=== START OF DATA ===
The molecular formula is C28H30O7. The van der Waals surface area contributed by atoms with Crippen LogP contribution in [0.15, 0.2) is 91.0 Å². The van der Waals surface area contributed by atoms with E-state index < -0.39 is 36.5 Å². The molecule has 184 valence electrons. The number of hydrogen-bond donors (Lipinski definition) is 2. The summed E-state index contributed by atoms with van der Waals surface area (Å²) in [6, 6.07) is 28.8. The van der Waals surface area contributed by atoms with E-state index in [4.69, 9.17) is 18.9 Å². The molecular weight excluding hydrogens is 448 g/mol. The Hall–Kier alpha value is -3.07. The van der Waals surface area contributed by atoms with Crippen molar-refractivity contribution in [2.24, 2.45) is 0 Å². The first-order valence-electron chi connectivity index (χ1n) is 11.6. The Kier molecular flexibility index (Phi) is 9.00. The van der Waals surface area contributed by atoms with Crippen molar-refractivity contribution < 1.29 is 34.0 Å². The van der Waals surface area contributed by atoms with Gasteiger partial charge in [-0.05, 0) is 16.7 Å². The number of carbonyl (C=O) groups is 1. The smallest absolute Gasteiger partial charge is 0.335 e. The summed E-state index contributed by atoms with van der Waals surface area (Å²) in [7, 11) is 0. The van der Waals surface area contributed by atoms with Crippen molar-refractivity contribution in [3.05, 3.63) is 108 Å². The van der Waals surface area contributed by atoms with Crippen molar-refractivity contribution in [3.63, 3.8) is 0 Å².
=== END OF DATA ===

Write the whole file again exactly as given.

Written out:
The molecular formula is C28H30O7. The van der Waals surface area contributed by atoms with Crippen LogP contribution in [0.15, 0.2) is 91.0 Å². The van der Waals surface area contributed by atoms with E-state index < -0.39 is 36.5 Å². The molecule has 184 valence electrons. The number of hydrogen-bond donors (Lipinski definition) is 2. The summed E-state index contributed by atoms with van der Waals surface area (Å²) in [6, 6.07) is 28.8. The van der Waals surface area contributed by atoms with E-state index in [4.69, 9.17) is 18.9 Å². The molecular weight excluding hydrogens is 448 g/mol. The Hall–Kier alpha value is -3.07. The van der Waals surface area contributed by atoms with Crippen molar-refractivity contribution in [2.24, 2.45) is 0 Å². The first-order valence-electron chi connectivity index (χ1n) is 11.6. The Kier molecular flexibility index (Phi) is 9.00. The van der Waals surface area contributed by atoms with Crippen molar-refractivity contribution < 1.29 is 34.0 Å². The van der Waals surface area contributed by atoms with Gasteiger partial charge in [-0.05, 0) is 16.7 Å². The number of carbonyl (C=O) groups is 1. The smallest absolute Gasteiger partial charge is 0.335 e. The summed E-state index contributed by atoms with van der Waals surface area (Å²) in [7, 11) is 0. The van der Waals surface area contributed by atoms with Crippen molar-refractivity contribution in [3.05, 3.63) is 108 Å². The van der Waals surface area contributed by atoms with Crippen molar-refractivity contribution in [3.63, 3.8) is 0 Å².